June 21st, 2011 11:08 EST
Is PAIN a healer?
"We should be careful to get out of an experience, all the wisdom that is in it." Mark Twain
After mom`s death, dad was the only family John had. But dad had problems with John - caused by his uncontrolled anger. In a huff he often walked out of home, only to return later. Once he asked dad for a car. Dad promised to give him the car, if his grades at university improved. John agreed and kept his part of the deal. Now, it was dad`s turn to keep his part.
On Sunday, at breakfast, dad passed John a copy of the Bible. The Bible was flagged. John was furious. He expected the car and not a copy of the Bible. In rage, he flung the Bible to the floor and walked out, never to return. His dad waited for him for days, weeks, months, until he could wait no longer - he died. He was saddened with his son leaving home and died a disheartened man.
Years later, John visits his father`s home, and drifts into the dining room. On the floor he spots the Bible his father had given him. Opening the flagged page, he sees a key stuck to the page with a note that read: "Son, enjoy driving the car. I love you. dad." A passage in the Bible was marked which read: "Strive to enter through the narrow door; for many, I tell you, will try to enter and will not be able."
In uncontrolled grief John sinks to his knees and weeps aloud. He laments his folly, his anger, and begs his dead father for forgiveness.
This story gives us examples of two types of pain - one that comes from grief, of separation, of unrequited love and the other from guilt and regret. Both hurt; both heal. Perhaps, John`s dad, in his pain reached a point of reconciling with his son`s anger and irresponsible behavior, before his death. We do not know for sure. What we do know is that John changed his ways after he repented. His pain led to reform - so the story goes on to narrate.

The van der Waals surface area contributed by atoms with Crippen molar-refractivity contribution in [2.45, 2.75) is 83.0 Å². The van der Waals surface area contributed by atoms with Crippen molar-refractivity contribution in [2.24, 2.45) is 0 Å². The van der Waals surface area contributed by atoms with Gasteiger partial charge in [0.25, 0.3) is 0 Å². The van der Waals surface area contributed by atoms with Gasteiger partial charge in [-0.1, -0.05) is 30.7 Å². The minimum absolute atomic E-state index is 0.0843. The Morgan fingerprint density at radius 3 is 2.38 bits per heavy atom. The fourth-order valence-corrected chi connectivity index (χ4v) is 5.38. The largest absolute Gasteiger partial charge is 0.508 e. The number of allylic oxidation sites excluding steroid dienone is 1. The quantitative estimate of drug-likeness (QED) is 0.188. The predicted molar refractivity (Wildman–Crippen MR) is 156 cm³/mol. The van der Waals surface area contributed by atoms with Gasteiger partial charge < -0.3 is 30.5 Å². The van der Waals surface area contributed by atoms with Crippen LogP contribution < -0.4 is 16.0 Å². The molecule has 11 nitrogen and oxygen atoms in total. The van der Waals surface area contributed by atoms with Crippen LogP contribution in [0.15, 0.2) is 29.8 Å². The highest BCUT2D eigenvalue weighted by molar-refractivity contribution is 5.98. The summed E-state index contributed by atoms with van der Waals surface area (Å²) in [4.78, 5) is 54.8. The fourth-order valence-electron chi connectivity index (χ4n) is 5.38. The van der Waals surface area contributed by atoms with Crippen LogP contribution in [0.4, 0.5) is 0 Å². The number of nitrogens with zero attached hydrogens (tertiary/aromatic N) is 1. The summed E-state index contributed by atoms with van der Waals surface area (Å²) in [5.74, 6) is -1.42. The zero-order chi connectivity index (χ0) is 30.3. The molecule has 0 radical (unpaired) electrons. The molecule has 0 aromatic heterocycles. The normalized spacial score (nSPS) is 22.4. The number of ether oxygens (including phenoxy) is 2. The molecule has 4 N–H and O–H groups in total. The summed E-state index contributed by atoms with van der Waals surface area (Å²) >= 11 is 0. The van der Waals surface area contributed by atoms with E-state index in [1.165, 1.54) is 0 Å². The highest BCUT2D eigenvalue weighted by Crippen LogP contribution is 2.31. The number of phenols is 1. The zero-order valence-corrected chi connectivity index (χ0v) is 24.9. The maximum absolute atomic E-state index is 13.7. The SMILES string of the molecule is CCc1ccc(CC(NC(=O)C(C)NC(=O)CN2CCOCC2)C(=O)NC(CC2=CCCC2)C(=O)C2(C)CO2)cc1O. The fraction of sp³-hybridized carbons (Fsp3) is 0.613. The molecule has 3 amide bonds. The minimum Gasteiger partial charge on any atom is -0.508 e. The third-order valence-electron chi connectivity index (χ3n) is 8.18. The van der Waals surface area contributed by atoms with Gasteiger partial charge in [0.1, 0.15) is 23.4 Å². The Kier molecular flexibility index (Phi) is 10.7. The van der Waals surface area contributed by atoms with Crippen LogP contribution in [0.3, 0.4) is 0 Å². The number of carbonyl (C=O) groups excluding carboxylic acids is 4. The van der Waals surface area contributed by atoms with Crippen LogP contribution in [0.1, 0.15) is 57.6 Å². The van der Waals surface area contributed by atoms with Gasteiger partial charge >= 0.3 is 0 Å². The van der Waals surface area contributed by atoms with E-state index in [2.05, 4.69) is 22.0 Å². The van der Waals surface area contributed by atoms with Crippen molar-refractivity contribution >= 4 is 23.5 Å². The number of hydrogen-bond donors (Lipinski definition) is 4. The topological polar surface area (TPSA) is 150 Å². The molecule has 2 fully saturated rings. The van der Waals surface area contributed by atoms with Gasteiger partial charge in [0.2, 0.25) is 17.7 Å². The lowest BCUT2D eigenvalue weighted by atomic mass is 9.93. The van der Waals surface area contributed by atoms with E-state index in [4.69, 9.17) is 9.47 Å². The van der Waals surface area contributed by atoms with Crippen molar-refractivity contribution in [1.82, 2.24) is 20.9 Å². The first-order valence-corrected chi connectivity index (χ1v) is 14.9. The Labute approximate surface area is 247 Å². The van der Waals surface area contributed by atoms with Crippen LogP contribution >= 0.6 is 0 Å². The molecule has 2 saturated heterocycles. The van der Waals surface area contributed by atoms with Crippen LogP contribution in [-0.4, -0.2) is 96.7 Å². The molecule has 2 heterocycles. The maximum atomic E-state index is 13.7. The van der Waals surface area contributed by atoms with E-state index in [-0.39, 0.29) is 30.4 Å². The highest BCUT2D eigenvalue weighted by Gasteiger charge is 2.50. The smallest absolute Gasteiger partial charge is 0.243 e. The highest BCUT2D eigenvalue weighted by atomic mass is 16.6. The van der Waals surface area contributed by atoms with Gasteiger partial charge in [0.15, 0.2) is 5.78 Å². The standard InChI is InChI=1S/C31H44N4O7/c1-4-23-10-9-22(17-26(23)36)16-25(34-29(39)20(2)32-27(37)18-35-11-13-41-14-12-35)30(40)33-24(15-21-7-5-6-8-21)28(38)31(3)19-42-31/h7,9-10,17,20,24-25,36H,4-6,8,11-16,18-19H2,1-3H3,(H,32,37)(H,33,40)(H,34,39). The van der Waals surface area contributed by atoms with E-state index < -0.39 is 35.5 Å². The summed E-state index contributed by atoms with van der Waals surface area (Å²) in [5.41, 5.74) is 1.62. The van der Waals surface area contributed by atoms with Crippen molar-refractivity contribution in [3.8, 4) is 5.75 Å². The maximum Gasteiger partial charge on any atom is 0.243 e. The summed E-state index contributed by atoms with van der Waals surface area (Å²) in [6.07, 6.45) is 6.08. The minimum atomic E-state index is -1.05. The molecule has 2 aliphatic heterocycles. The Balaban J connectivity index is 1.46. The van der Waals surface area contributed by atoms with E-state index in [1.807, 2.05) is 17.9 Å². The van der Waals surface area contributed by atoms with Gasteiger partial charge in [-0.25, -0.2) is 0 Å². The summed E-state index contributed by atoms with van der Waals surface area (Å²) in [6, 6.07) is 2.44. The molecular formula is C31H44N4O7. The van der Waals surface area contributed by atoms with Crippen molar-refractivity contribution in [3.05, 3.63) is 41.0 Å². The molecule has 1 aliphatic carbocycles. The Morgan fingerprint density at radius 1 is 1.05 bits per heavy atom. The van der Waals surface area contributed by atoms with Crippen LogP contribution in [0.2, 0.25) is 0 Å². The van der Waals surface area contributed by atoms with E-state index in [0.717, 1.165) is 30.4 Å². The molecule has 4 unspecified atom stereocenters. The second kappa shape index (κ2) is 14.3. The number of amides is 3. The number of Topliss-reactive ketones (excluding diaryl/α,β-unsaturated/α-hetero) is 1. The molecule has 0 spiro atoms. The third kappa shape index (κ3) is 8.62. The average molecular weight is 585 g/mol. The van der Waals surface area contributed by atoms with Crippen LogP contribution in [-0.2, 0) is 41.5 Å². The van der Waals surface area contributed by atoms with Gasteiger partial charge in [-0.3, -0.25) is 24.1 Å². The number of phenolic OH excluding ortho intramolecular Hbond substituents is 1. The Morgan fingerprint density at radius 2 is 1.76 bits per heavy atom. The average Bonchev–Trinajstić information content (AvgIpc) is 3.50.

In his thought-provoking book Ageless body, Timeless mind, Deepak Chopra writes:
"Pain in the present is experienced as hurt.
Pain in the past is remembered as anger.
Pain in the future is perceived as anxiety."
How true! We are hurt by an insult, which becomes anger when we recall the incident and are anxious when we confront the person who insulted us, fearing a recurrence. That is the ordinary response; the mundane reaction.
Is there another way? Yes, there is, if only we try. Pain can be chastening; reforming. Only those who are enlightened by pain and suffering can understand the positive side to pain. From our own experiences we recall the benefits we derived from pain - a balanced view, a more mature attitude to life.
How does the logic work? Doubtless, there is a terrible logic to it. Let us try to understand the unmistakable signs that go with pain.
1) There is distress. Why should it happen to me? What wrong have I done? It is unfair.
2) There is bitterness against the one who caused the pain.
3) There are terrible memories of the incident.
4) There is a slow acceptance of the situation, when we compare our pain with the pain of others who suffer more.
5) In stages the positives begin to emerge - we were insulted, but we did not retaliate; it showed that we have some self control.
6) In hindsight we realize that the damage was not as serious as we imagined.
7) In time, we begin to like our response. We acted better than we thought we could; we showed some stability. That insight leaves us better prepared for similar situations.
It is not that all pain ends in positives. It is the attitude to pain that counts. If the attitude is of self pity and bitterness, then the healing may be unduly long in coming, or may never come. Some people die in their bitterness. But if the attitude is of learning, the experience of pain is converted into huge gains. That does not discount the fact that pain in all forms is unwelcome. However, when we decide to benefit from the experience, we rise above its influence. As Mark Twain rightly put it: we should get wisdom out of every experience - even if the experience brings only pain. We will learn that pain is an unconditional healer. Like the surgeon`s scalpel, it hurts to heal.
Japan discovered the path to stoic recovery after the earthquake and nuclear spill. They found that what does not kill makes you stronger. Perhaps the prisoner who spent six years behind bars has a lesson for us. To a friend who met him on the day of his release, he confided that the six years were the best part of his life. It gave him time to examine his life, surrender himself to God and promise to change his ways. The pain of prison had healed him. PAIN is a healer; there is no doubt.